The Textile Silicone Hybrid Sensor is a capacitive sensor. When the electrode area and the dielectric thickness change in response to applied strain, a capacitance change occurs. Consequently, measuring the change in capacitance can be used to determine the magnitude of an applied strain. A further discussion of the working principle can be found in Step 5 of the Fabrication Section. 


The electrode layers are knit fabric made from silver coated nylon/spandex blend yarns giving the fabric conductive properties. The dielectric layer is a silicone elastomer that exhibits high stretchability (up to 900%) and low viscosity, allowing easy penetration into fabric micro structures. The soft sensor is also pliable for comfortable applications on the human body as well as strong enough and robust for repeated wear and tear.


Manufacturing Method

To create the most repeatable sensor this documentation set uses a scale-able batch manufacturing process, which can produce a more accurate, robust, sensitive, and repeatable sensor. By fabricating in bulk, the process allowed for almost identical sensors with consistent baseline capacitance values to be produced. For example five such sensors cut from the same larger mat had 174 pF ± 1.41 as values for their initial capacitance. This process produces large sensor mats that can then be cut into size as determined by the application; for example, a small linear sensor for a pinky finger and a large curved sensor at the hip. A more detailed process for producing this sensors is described in the Fabrication Section of this documentation set.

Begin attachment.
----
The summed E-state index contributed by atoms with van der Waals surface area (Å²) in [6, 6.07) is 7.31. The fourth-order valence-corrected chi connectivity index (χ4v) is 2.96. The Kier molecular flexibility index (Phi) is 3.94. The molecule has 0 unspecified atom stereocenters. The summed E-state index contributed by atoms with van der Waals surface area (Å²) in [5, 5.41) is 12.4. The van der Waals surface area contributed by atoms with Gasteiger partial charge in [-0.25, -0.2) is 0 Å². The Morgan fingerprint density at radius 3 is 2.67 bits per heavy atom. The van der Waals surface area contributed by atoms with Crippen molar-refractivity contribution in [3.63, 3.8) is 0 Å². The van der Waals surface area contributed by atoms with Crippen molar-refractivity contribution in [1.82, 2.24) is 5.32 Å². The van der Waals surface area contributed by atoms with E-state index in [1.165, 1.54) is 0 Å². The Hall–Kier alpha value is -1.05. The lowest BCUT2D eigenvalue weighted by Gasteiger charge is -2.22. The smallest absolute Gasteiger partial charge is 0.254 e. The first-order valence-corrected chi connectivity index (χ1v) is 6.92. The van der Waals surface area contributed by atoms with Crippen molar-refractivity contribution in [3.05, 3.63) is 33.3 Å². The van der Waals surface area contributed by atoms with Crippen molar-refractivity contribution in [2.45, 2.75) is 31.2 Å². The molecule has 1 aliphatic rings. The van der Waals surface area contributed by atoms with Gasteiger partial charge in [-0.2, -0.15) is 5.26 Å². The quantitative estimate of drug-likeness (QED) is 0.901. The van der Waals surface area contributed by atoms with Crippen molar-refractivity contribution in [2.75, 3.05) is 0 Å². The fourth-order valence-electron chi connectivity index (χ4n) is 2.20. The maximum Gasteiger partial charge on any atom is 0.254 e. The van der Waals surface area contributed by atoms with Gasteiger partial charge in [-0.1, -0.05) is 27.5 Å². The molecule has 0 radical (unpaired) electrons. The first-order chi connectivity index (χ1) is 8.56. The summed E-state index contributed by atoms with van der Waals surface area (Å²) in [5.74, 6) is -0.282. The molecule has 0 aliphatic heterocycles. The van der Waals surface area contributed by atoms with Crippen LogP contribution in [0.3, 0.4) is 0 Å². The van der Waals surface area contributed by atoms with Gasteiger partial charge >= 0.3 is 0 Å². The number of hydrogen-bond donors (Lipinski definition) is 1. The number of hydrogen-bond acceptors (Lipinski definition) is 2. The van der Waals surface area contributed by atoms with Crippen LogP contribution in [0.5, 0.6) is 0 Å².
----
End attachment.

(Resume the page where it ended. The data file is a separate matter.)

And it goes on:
Variations in Construction

The sensor created in this documentation set is made using Ecoflex 00-30 and a MedTex 130 silver conductive knit spandex, however these materials are not the only ones that can use to create hybrid sensors. Substituting the Ecoflex for a harder silicone will create a stiffer yet fully functional sensor while substituting for a more softer silicone will result in a more flexible sensor. This sensor described here has a reliable working range up to 100% strain but if your application requires larger strains a conductive knit fabric with higher stretch properties can be used. No matter your sensor construction you will have to calibrate your sensor to understand its specific force-strain relationship.

Additional layers can be added to make the sensor more robust in environments where it may be subject to increased electrical interference. Simply adding an extra layer of conductive fabric for shielding will reduce the amount of EM interference and fringe fields from anything conductive (including biological entities). 

The sensor may also be completely encapsulated within silicone elastomer to modify its mechanical properties and provide hermetic sealing for aquaus environment applications as seen in the figures below. 

encapsulation2.png encapsulation-03.png